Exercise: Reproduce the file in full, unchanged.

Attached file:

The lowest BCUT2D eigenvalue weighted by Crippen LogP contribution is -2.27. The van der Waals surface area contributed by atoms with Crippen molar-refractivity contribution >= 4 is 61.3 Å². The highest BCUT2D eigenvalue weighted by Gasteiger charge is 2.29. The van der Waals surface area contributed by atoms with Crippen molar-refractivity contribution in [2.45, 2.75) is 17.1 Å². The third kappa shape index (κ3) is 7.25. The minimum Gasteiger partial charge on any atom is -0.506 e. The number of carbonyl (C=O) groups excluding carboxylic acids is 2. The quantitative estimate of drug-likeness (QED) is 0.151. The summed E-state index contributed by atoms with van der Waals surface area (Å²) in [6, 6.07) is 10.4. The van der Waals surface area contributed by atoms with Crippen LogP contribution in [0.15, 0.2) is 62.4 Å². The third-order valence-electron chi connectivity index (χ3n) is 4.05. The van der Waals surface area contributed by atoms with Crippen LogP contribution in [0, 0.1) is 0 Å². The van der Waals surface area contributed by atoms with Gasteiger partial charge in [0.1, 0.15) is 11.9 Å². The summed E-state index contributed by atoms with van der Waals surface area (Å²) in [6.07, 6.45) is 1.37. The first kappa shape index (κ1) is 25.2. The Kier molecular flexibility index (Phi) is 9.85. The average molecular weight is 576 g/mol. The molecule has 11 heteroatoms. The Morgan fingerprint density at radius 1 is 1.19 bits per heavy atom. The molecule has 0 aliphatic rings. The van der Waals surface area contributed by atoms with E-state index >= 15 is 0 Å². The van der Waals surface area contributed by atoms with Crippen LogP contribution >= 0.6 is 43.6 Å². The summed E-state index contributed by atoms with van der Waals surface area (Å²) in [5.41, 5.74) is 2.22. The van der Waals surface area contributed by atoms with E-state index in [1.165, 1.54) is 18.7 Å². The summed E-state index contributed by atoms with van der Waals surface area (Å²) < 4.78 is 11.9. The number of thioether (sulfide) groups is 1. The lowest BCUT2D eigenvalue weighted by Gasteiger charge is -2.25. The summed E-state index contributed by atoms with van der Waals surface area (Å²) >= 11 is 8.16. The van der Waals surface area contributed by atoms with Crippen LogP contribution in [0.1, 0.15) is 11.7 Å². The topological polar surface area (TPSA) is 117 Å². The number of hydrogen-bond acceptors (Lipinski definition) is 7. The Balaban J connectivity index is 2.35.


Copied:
The lowest BCUT2D eigenvalue weighted by Crippen LogP contribution is -2.27. The van der Waals surface area contributed by atoms with Crippen molar-refractivity contribution >= 4 is 61.3 Å². The highest BCUT2D eigenvalue weighted by Gasteiger charge is 2.29. The van der Waals surface area contributed by atoms with Crippen molar-refractivity contribution in [2.45, 2.75) is 17.1 Å². The third kappa shape index (κ3) is 7.25. The minimum Gasteiger partial charge on any atom is -0.506 e. The number of carbonyl (C=O) groups excluding carboxylic acids is 2. The quantitative estimate of drug-likeness (QED) is 0.151. The summed E-state index contributed by atoms with van der Waals surface area (Å²) in [6, 6.07) is 10.4. The van der Waals surface area contributed by atoms with Crippen LogP contribution in [0.15, 0.2) is 62.4 Å². The third-order valence-electron chi connectivity index (χ3n) is 4.05. The van der Waals surface area contributed by atoms with Crippen LogP contribution in [0, 0.1) is 0 Å². The van der Waals surface area contributed by atoms with Gasteiger partial charge in [0.1, 0.15) is 11.9 Å². The summed E-state index contributed by atoms with van der Waals surface area (Å²) in [6.07, 6.45) is 1.37. The first kappa shape index (κ1) is 25.2. The Kier molecular flexibility index (Phi) is 9.85. The average molecular weight is 576 g/mol. The molecule has 11 heteroatoms. The Morgan fingerprint density at radius 1 is 1.19 bits per heavy atom. The molecule has 0 aliphatic rings. The van der Waals surface area contributed by atoms with E-state index >= 15 is 0 Å². The van der Waals surface area contributed by atoms with Crippen LogP contribution >= 0.6 is 43.6 Å². The summed E-state index contributed by atoms with van der Waals surface area (Å²) in [5.41, 5.74) is 2.22. The van der Waals surface area contributed by atoms with E-state index in [1.165, 1.54) is 18.7 Å². The summed E-state index contributed by atoms with van der Waals surface area (Å²) < 4.78 is 11.9. The number of thioether (sulfide) groups is 1. The lowest BCUT2D eigenvalue weighted by Gasteiger charge is -2.25. The summed E-state index contributed by atoms with van der Waals surface area (Å²) >= 11 is 8.16. The van der Waals surface area contributed by atoms with Crippen LogP contribution in [0.1, 0.15) is 11.7 Å². The topological polar surface area (TPSA) is 117 Å². The number of hydrogen-bond acceptors (Lipinski definition) is 7. The Balaban J connectivity index is 2.35.